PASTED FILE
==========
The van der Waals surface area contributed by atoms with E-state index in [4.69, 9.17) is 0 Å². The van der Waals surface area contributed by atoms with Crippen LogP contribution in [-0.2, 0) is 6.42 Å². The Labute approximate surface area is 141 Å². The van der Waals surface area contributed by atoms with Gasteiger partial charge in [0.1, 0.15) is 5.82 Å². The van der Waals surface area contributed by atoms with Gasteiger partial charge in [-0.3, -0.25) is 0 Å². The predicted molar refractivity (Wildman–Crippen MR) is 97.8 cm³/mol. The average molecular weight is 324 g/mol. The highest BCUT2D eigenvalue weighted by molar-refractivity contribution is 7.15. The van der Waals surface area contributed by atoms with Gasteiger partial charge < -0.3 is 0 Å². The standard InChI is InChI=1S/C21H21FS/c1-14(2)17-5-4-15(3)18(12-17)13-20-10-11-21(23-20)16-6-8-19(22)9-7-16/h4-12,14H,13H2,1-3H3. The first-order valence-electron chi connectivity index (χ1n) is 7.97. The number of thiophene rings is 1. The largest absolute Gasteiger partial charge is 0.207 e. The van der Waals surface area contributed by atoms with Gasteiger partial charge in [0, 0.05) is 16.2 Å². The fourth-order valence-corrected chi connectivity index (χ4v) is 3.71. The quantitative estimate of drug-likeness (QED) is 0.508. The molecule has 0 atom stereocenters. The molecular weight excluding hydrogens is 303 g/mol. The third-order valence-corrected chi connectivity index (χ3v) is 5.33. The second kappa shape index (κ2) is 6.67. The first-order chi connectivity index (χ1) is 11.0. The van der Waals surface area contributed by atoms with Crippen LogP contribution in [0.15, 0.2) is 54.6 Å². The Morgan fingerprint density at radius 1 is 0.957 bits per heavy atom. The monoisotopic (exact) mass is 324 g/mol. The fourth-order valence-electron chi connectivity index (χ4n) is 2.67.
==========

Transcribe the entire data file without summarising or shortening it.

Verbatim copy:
The van der Waals surface area contributed by atoms with E-state index in [4.69, 9.17) is 0 Å². The van der Waals surface area contributed by atoms with Crippen LogP contribution in [-0.2, 0) is 6.42 Å². The Labute approximate surface area is 141 Å². The van der Waals surface area contributed by atoms with Gasteiger partial charge in [0.1, 0.15) is 5.82 Å². The van der Waals surface area contributed by atoms with Gasteiger partial charge in [-0.3, -0.25) is 0 Å². The predicted molar refractivity (Wildman–Crippen MR) is 97.8 cm³/mol. The average molecular weight is 324 g/mol. The highest BCUT2D eigenvalue weighted by molar-refractivity contribution is 7.15. The van der Waals surface area contributed by atoms with Gasteiger partial charge < -0.3 is 0 Å². The standard InChI is InChI=1S/C21H21FS/c1-14(2)17-5-4-15(3)18(12-17)13-20-10-11-21(23-20)16-6-8-19(22)9-7-16/h4-12,14H,13H2,1-3H3. The first-order valence-electron chi connectivity index (χ1n) is 7.97. The number of thiophene rings is 1. The largest absolute Gasteiger partial charge is 0.207 e. The van der Waals surface area contributed by atoms with Gasteiger partial charge in [0, 0.05) is 16.2 Å². The fourth-order valence-corrected chi connectivity index (χ4v) is 3.71. The quantitative estimate of drug-likeness (QED) is 0.508. The molecule has 0 atom stereocenters. The molecular weight excluding hydrogens is 303 g/mol. The third-order valence-corrected chi connectivity index (χ3v) is 5.33. The second kappa shape index (κ2) is 6.67. The first-order chi connectivity index (χ1) is 11.0. The van der Waals surface area contributed by atoms with Crippen LogP contribution in [0.15, 0.2) is 54.6 Å². The Morgan fingerprint density at radius 1 is 0.957 bits per heavy atom. The monoisotopic (exact) mass is 324 g/mol. The fourth-order valence-electron chi connectivity index (χ4n) is 2.67.